Jamil Jaffer: [00:07:17] You see, there, what they're looking to do with sort of cybersecurity norms and the like is really to suppress internal dissent - right? - rather than address these external activities. In fact, they're happy to engage in external activities. And so how you bridge that divide, I think, is a hard one. The U.S. has to lead that space, but it's going to be a tough place for us to get real consensus.
Jamil Jaffer: [00:07:37] In the absence of a consensus on norms, though, we still do have to deter bad cyberactivity. And you know, a lot of people said, well, deterrence doesn't work in cyberspace. I don't believe that. I think we simply don't practice deterrence in cyberspace today. We don't talk about our capabilities. We don't talk about our red lines. And frankly, when bad things happen to us, we don't take action or respond in a way that will make people really understand the consequences of their actions and not take action in the future. So that's a challenge.
Dave Bittner: [00:08:01] Yeah. I mean, it strikes me that in terms of defense or even offensive capabilities, there's a reticence to tip your hand to allow the other folks to know what you may have. And to me, this strikes me as being different than, you know, in the kinetic world where, if you're a member of the nuclear weapons club, well, everybody knows what your capabilities are.
Jamil Jaffer: [00:08:22] That's exactly right. And you know - I mean, if you recall back in the sort of '80s and '90s when we were really engaged in that sort of mano-a -mano fight with the Russians - right? - the Cold War - we made it very clear what our capabilities were, what our red lines were. And what if Russia did this to us or to our allies - we would do in response.
Jamil Jaffer: [00:08:39] Today in cyberspace, we don't talk about capabilities, as you just pointed out, right? We sort of keep them very close to the vest, in part because they came out of, originally - out of the intelligence community. And so we're used to, in the intelligence community, holding those secrets very tight. But the reality is that you can't deter someone if they don't know what your capabilities are. They don't know what you're willing to do. They don't know what line, if they crossed, you would respond.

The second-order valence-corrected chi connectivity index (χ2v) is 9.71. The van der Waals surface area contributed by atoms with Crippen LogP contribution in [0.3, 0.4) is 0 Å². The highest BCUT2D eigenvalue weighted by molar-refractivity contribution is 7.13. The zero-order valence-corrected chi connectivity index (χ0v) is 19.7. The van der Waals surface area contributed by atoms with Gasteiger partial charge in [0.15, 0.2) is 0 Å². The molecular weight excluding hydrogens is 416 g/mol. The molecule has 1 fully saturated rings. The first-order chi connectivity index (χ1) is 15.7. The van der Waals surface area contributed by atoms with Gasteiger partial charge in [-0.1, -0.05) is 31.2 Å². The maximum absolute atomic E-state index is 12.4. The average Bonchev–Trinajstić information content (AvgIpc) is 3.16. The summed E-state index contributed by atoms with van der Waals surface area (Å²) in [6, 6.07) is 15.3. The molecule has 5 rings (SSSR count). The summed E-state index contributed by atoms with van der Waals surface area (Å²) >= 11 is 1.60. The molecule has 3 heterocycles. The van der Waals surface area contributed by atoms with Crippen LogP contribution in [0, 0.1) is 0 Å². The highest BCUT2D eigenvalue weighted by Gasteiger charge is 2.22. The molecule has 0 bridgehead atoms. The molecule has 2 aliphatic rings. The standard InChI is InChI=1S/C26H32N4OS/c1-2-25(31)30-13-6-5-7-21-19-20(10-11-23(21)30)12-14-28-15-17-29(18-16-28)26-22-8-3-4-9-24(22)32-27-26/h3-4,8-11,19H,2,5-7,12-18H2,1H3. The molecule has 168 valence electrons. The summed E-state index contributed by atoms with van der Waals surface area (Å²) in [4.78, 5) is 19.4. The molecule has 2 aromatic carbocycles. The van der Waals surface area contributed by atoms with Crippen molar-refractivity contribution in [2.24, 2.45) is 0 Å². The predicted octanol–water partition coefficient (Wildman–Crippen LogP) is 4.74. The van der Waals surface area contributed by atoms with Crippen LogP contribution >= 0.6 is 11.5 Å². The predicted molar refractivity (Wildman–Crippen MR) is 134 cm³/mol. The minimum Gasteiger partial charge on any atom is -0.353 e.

Jamil Jaffer: [00:08:59] And by the way, you know, we have these sort of weird hiccups about cyberspace where we think - oftentimes we think, well, if it happens to me in cyberspace, I've got to respond in cyberspace. No reason why that's true, right? We also have these hiccups where we say, well, because cyberspace is built of zeros and ones and is a - is built on binary systems, well, then we have to have attribution that's perfect. We've never expected that in the real world. We didn't need to have, you know, the audio of Muammar Gaddafi saying, I ordered the bombing of that Berlin discotheque, to take direct kinetic action against him back in the 1980s.
Jamil Jaffer: [00:09:29] And yet today in cyberspace, we have this sort of - almost a fetish about cyberspace that we have to say, well, attribution has to be perfect. The weaponry has to be in cyberspace. None of those things are true. And those all go to - in my mind, at least - the sort of reasons why we don't actually have deterrence in cyberspace today. It's not because it doesn't work. It's 'cause we don't really practice it.
Dave Bittner: [00:09:47] That's Jamil Jaffer from IronNet Cybersecurity.
Dave Bittner: [00:09:53] xDedic, the online marketplace that traded in hacked servers, has been taken down. The FBI announced that the illicit services site had been seized pursuant to a U.S. federal warrant. The Bureau estimates that the site facilitated some $68 million in fraud during the time it was in operation. The takedown was an international operation featuring substantial European support and cooperation.